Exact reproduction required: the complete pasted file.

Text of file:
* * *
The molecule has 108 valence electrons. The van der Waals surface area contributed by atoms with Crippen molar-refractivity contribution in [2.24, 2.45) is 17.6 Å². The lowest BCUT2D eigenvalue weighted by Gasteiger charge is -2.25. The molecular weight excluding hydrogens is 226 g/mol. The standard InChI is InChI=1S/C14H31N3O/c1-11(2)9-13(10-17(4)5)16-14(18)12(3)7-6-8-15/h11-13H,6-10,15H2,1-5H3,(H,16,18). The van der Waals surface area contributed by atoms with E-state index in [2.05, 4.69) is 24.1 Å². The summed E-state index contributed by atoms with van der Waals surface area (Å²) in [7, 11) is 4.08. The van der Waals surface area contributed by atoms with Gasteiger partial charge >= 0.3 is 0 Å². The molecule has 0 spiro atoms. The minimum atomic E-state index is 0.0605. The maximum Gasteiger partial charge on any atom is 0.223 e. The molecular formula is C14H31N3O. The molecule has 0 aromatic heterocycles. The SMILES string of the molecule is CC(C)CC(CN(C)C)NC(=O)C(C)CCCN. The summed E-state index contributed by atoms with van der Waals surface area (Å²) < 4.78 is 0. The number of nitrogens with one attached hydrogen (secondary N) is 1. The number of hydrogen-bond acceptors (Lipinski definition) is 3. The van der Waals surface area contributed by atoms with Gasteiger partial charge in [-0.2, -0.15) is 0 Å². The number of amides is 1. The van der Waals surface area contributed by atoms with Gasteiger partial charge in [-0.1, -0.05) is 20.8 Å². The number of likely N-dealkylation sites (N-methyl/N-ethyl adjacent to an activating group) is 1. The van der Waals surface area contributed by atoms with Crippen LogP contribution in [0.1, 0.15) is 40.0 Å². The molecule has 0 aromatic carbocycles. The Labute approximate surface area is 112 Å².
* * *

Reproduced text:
The molecule has 108 valence electrons. The van der Waals surface area contributed by atoms with Crippen molar-refractivity contribution in [2.24, 2.45) is 17.6 Å². The lowest BCUT2D eigenvalue weighted by Gasteiger charge is -2.25. The molecular weight excluding hydrogens is 226 g/mol. The standard InChI is InChI=1S/C14H31N3O/c1-11(2)9-13(10-17(4)5)16-14(18)12(3)7-6-8-15/h11-13H,6-10,15H2,1-5H3,(H,16,18). The van der Waals surface area contributed by atoms with E-state index in [2.05, 4.69) is 24.1 Å². The summed E-state index contributed by atoms with van der Waals surface area (Å²) in [7, 11) is 4.08. The van der Waals surface area contributed by atoms with Gasteiger partial charge >= 0.3 is 0 Å². The molecule has 0 spiro atoms. The minimum atomic E-state index is 0.0605. The maximum Gasteiger partial charge on any atom is 0.223 e. The molecular formula is C14H31N3O. The molecule has 0 aromatic heterocycles. The SMILES string of the molecule is CC(C)CC(CN(C)C)NC(=O)C(C)CCCN. The summed E-state index contributed by atoms with van der Waals surface area (Å²) < 4.78 is 0. The number of nitrogens with one attached hydrogen (secondary N) is 1. The number of hydrogen-bond acceptors (Lipinski definition) is 3. The van der Waals surface area contributed by atoms with Gasteiger partial charge in [-0.2, -0.15) is 0 Å². The number of amides is 1. The van der Waals surface area contributed by atoms with Gasteiger partial charge in [-0.1, -0.05) is 20.8 Å². The number of likely N-dealkylation sites (N-methyl/N-ethyl adjacent to an activating group) is 1. The van der Waals surface area contributed by atoms with Crippen LogP contribution in [0.1, 0.15) is 40.0 Å². The molecule has 0 aromatic carbocycles. The Labute approximate surface area is 112 Å².